The case is titled, Mr. Mudbug Incorporated v. Bloomin’ Brands, Inc., (5th Cir. 18-30626). Mr. Mudbug sued Bloomin and its claims were dismissed. The underlying dispute was a claim by Mr. Mudbug that Bloomin had breached the parties’ food supply contract. The district court dismissed the claims. Bloomin then moved for Rule 11 sanctions on the ground that some of the allegations in the complaint were false and that the lawyer who signed the complaint had not done a sufficient investigation of the matter. The district court denied the motion for sanctions and the Fifth Circuit affirmed. Its reasoning:
BBI’s Rule 11 motion was based on the theory that some factual assertions in MMI’s complaint had no evidentiary support and were wholly false. The district court did not definitively determine if MMI had violated Rule 11. Instead, it denied the motion because even if MMI had violated Rule 11, it thought that the dismissal of MMI’s claims was already sufficient to deter future misconduct. BBI now argues that dismissing frivolous claims with no evidentiary support—a result that is already accomplished on the merits—is not an adequate deterrent and therefore does not fulfill the purposes of Rule 11.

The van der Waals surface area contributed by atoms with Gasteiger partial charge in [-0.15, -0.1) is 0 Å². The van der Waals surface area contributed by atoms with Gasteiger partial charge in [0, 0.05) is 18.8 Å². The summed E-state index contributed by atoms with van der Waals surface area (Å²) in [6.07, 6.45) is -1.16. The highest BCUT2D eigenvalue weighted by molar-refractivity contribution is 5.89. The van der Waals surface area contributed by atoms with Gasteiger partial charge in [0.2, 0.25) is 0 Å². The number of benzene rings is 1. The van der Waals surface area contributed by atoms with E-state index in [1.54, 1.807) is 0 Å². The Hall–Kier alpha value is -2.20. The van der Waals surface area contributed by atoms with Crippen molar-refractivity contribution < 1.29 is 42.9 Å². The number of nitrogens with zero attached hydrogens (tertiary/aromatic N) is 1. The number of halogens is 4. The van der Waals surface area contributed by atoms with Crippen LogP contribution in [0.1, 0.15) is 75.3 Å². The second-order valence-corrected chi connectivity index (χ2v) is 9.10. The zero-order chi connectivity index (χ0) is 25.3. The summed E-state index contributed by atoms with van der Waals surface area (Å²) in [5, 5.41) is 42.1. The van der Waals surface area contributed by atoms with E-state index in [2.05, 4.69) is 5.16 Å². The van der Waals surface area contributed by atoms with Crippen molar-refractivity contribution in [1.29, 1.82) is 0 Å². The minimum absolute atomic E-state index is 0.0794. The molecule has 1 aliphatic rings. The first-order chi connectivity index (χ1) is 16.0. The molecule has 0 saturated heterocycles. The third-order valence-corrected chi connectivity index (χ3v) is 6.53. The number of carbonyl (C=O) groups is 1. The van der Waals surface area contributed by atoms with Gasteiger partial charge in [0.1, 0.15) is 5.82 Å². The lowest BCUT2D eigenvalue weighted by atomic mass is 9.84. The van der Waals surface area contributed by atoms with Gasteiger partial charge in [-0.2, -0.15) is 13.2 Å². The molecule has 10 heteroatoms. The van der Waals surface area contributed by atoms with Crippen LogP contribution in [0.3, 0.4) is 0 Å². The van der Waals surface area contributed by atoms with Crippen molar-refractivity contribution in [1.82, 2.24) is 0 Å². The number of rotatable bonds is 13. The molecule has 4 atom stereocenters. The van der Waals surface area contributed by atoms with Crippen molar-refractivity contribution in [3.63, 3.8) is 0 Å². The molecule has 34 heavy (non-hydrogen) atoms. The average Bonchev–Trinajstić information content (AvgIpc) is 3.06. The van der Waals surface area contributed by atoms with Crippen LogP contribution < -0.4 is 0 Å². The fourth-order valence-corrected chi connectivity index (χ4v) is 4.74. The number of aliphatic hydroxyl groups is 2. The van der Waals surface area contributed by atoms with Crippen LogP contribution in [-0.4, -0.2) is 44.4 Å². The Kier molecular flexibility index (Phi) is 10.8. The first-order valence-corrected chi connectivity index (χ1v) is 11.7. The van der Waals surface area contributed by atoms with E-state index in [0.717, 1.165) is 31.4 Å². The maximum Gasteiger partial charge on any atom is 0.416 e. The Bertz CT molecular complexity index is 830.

BBI’s position has some logic to it. But we cannot say that the district court abused its discretion by denying the Rule 11 motion on the grounds that dismissal was a sufficient sanction. While we have noted that dismissal is “better grounded, not on misconduct [under Rule 11], but on the merits under Rules 12, 41, 55, and 56,” we have also held in the same case that “district courts may theoretically still dismiss baseless claims or defenses as sanctions” under Rule 11. Thomas v. Capital Sec. Servs., Inc., 836 F.2d 866, 878 (5th Cir. 1988) (en banc). As we have never outlawed dismissal as an appropriate sanction under Rule 11, the district court’s denial of BBI’s Rule 11 motion was not based on an erroneous view of the law and was consequently not an abuse of discretion. BBI may feel that further sanctions are justified, but the district court found otherwise. Its decision is entitled to deference.